by Felice Friedson · 29 Jul 2019 · 5 min read
Love her or hate her, there's no denying that Kim Kardashian is a force to be reckoned with. From Paris Hilton's paparazzi partner to a global icon, Kardashian has redefined the term "celebrity" and profited off it--in a major way. But what is the secret sauce behind her fame? What makes her resonate so widely and so deeply?
A few months after I left my corporate job as the Head of Merchandising for Old Navy Online, I walked into the Everlane concept store in preparation for an upcoming meeting at their corporate office. As I looked around trying to find an outfit, a feeling of alienation came over me. From the perky twenty-something sales associate that looked at me askance when I walked in, to the array of androgynous, box-llooking, nondescript apparel, it was clear that I didn't belong. I finally landed on a streamlined navy dress that was seemingly appropriate for my meeting — a nothing special, medium quality, basic dress that felt like a millennial uniform. I never wore that dress again.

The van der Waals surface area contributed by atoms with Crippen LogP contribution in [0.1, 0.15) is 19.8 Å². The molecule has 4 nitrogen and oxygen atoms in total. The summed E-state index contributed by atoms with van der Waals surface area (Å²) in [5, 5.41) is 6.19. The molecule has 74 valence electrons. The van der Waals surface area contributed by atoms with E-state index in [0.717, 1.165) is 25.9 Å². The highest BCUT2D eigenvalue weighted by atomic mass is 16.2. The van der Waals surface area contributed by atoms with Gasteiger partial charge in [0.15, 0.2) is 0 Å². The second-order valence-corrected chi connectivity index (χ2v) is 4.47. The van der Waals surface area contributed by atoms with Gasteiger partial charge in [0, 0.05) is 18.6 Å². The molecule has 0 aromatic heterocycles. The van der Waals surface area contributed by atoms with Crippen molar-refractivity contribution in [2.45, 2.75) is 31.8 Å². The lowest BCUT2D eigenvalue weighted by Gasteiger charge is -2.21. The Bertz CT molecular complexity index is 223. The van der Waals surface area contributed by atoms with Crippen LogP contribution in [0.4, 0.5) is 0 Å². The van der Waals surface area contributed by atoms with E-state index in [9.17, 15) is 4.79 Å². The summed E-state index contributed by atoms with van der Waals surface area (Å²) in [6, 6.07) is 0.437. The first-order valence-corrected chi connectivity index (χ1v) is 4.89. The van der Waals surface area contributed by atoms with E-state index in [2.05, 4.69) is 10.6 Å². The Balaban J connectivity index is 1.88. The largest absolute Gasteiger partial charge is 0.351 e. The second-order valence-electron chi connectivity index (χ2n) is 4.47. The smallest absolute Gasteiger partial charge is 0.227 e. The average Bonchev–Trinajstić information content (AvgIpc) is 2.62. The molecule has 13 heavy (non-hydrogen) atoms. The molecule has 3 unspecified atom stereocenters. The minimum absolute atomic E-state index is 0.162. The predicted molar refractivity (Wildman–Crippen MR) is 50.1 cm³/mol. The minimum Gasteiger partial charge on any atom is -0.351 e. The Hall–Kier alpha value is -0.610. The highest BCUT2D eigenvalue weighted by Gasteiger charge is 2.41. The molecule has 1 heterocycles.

Reflections for the hip-hop songstress.
The world is undergoing a political revolution and is desperately in need of leadership. People who I call New Citizens are sick of waiting on deadlocked democracies to solve social and economic problems centuries in the making. From the left, right, and center, New Citizens no longer trust their political establishment to enact real change. They are taking matters into their own hands. Leaderless networks of New Citizens circulate information and organize action on social media. From the Yellow Vest movement in France to civil rights causes in the U.S. to the post-disaster protests in Lebanon, New Citizens come from all ages, cultures, and political perspectives. What they share is the implicit demand for a new social order that can solve globalized threats, digitize civic life, and hold elected officials accountable to their constituents.
A review of the discriminatory stereotypes placed on independent women.Stop shaming independent women with fear mongering and wrongful stereotypes about isolation. Independence does not, and I repeat, does not equate to a life of isolation. Society has encouraged a dated and discriminatory picture of what a woman's life should look like in each decade of her life. These harmful stereotypes are not just unrealistic but also can cause confusion and distress when our lives do not perfectly align with these outdated ideals...
I've spent the last two years knee-deep in research, data, and design of the ideal career advancement methodology, one that focuses on self-awareness, self-accountability, and self-acceptance.
With introverts in the minority, time after time, we are shown how society is geared and functions in favor of those who are extroverted.